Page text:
This category of gene action may contribute to three of our most devastating geriatric disorders—cancer, atherosclerosis, and DAT. The evidence that it plays a role in the pathogenesis of cancer comes from research referred to above, largely from the laboratory of Judith Campisi. The underlying hypothesis, as noted above, is that the repression of telomerase in somatic cells and alternative modalities of expediting exit from the mitotic cell cycle (such as DNA damage and oncogenic stimuli), evolved because they were adaptive for young, actively reproducing organisms, where they act as tumor suppressors. Later in life, however, the accumulation of replicative senescent cells may act in tumor promotion, both via mitogenic effects upon neighboring epithelial cells and via degradative actions upon the associated matrix, which may enhance local invasion by neoplastic cells. The arguments for roles in atherosclerosis and in Alzheimer's disease are much more speculative but worthy of more research. For the case of atherosclerosis, an argument can be made that macrophages play a primary pathogenetic role, particularly in the presence of functionally impaired, aged endothelial cells. The primary functions of macrophages are to engulf and destroy pathogens, for which purpose they employ a range of receptors including promiscuous "flypaper" receptors that can also recognize oxidized lipoproteins, which are of relevance to the pathogenesis of atherosclerosis. Given the exposure of modern humans to high-fat diets, late-life deleterious effects of the phagocytosis of oxidized lipoproteins may be an unfortunate tradeoff. Evidence for such a tradeoff has come from experiments with a mouse model of atherosclerosis (APOE knockout mice on a high-fat Western diet). When these mice were crossed with mice deficient in a class-A scavenger receptor (MSR-A), there was the expected amelioration of atherosclerosis. These hybrid mice, however, were shown to be highly susceptible to infection with Listeria monocytogenes or herpes simplex virus.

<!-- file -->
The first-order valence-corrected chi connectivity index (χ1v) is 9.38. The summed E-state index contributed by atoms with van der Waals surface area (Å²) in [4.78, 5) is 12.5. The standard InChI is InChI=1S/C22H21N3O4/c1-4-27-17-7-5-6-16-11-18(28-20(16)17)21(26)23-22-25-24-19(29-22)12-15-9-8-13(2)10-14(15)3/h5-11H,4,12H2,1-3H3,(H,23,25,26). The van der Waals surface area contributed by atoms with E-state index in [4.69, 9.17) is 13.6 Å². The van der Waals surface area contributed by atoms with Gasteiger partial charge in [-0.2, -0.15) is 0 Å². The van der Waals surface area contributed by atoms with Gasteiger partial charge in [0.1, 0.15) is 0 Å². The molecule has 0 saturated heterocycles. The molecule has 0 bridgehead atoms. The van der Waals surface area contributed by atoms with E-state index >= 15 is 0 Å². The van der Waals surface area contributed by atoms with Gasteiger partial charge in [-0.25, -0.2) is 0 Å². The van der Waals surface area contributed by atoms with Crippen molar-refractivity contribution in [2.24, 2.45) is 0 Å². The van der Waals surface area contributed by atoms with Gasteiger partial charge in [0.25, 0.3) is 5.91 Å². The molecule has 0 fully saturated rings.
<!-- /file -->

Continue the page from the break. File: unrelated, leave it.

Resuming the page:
The evidence for a role of antagonistic pleiotropic gene action in the pathogenesis of DAT remains modest but is of considerable interest. Most such discussions revolve around polymorphic alleles of the APOE gene. The ancestral allele found within primates is the notorious epsilon 4 allele, the single-most important genetic susceptibility factor for common "sporadic" forms of DAT. In populations within the developed world, this has become a minor allele, however. Arguments have been developed that this allele had been (and still is, in some parts of the world) a major allele of Homo sapiens because it is under selection for its putative protection against a variety of infectious agents, either because of its enhancement of the immune/inflammatory response or because of its less efficient delivery of lipids to the membranes of infectious agents such as Trypanosoma brucei, which must obtain its lipids from its infected host. Yet another antagonistic pleiotropic hypothesis for the existence of DAT in our species comes from studies of polymorphic forms of a locus coding for an adaptor protein of importance in the metabolism of the beta amyloid precursor protein (APP), widely considered to be of central importance in the pathogenesis of DAT. The gene coding for this protein is formally designated as the APBB1 (Amyloid Beta A4 Precursor Protein-Binding, Family B, Member 1), but is widely referred to as FE65. Two laboratories have provided evidence that polymorphic alleles of this locus modulate susceptibility to what has been termed "very-late-onset Alzheimer's disease," that is to say, dementias with onsets after the peak ages of onset of the sporadic late-onset forms of Alzheimer's disease that are associated with the epsilon 4 allele of APOE (an association that peaks between 65 and 75 years of age). The FE65 polymorphism was shown to be independent of the impact of the APOE polymorphism. Its minor allele, the dominant allele found in other mammals and primates (species resistant to DAT) was shown to bind with much less avidity to APP. This is likely to significantly alter the modulation of functions of that protein, potentially including the role of the APP/FE65/TIP60 complex in transcription. The authors suggested that the new allele emerged as part of a suite of gene actions to enhance cognitive functions, but that this came with deleterious effects of APP metabolism in late life.